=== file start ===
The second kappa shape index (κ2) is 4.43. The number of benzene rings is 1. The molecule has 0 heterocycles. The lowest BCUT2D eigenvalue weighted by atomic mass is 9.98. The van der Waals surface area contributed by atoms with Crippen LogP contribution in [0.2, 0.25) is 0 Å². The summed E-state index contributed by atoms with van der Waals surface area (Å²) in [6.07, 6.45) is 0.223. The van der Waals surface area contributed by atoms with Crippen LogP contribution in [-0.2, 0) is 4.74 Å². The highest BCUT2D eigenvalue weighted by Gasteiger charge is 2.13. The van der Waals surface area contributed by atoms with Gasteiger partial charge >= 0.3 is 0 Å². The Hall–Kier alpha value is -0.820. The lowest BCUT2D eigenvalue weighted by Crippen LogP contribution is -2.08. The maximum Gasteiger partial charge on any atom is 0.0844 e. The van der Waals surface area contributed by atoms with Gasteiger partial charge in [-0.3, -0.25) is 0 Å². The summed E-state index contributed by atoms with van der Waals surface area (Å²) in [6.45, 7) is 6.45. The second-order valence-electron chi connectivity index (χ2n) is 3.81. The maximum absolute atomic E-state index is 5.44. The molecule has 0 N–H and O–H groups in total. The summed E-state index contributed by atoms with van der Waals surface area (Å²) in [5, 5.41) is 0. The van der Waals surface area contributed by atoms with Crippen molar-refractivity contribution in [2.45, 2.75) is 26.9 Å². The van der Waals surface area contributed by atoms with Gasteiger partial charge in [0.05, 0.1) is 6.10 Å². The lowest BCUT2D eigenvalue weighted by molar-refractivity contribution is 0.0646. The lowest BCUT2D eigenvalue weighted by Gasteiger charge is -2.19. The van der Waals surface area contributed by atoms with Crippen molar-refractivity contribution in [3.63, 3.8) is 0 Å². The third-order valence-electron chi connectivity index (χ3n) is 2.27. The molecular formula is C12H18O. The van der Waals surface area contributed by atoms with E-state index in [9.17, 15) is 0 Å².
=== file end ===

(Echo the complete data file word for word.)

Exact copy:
The second kappa shape index (κ2) is 4.43. The number of benzene rings is 1. The molecule has 0 heterocycles. The lowest BCUT2D eigenvalue weighted by atomic mass is 9.98. The van der Waals surface area contributed by atoms with Crippen LogP contribution in [0.2, 0.25) is 0 Å². The summed E-state index contributed by atoms with van der Waals surface area (Å²) in [6.07, 6.45) is 0.223. The van der Waals surface area contributed by atoms with Crippen LogP contribution in [-0.2, 0) is 4.74 Å². The highest BCUT2D eigenvalue weighted by Gasteiger charge is 2.13. The van der Waals surface area contributed by atoms with Gasteiger partial charge >= 0.3 is 0 Å². The Hall–Kier alpha value is -0.820. The lowest BCUT2D eigenvalue weighted by Crippen LogP contribution is -2.08. The maximum Gasteiger partial charge on any atom is 0.0844 e. The van der Waals surface area contributed by atoms with Gasteiger partial charge in [-0.3, -0.25) is 0 Å². The summed E-state index contributed by atoms with van der Waals surface area (Å²) in [6.45, 7) is 6.45. The second-order valence-electron chi connectivity index (χ2n) is 3.81. The maximum absolute atomic E-state index is 5.44. The molecule has 0 N–H and O–H groups in total. The summed E-state index contributed by atoms with van der Waals surface area (Å²) in [5, 5.41) is 0. The van der Waals surface area contributed by atoms with Crippen molar-refractivity contribution in [2.45, 2.75) is 26.9 Å². The van der Waals surface area contributed by atoms with Gasteiger partial charge in [0.05, 0.1) is 6.10 Å². The lowest BCUT2D eigenvalue weighted by molar-refractivity contribution is 0.0646. The lowest BCUT2D eigenvalue weighted by Gasteiger charge is -2.19. The van der Waals surface area contributed by atoms with Crippen molar-refractivity contribution in [3.63, 3.8) is 0 Å². The third-order valence-electron chi connectivity index (χ3n) is 2.27. The molecular formula is C12H18O. The van der Waals surface area contributed by atoms with E-state index in [9.17, 15) is 0 Å².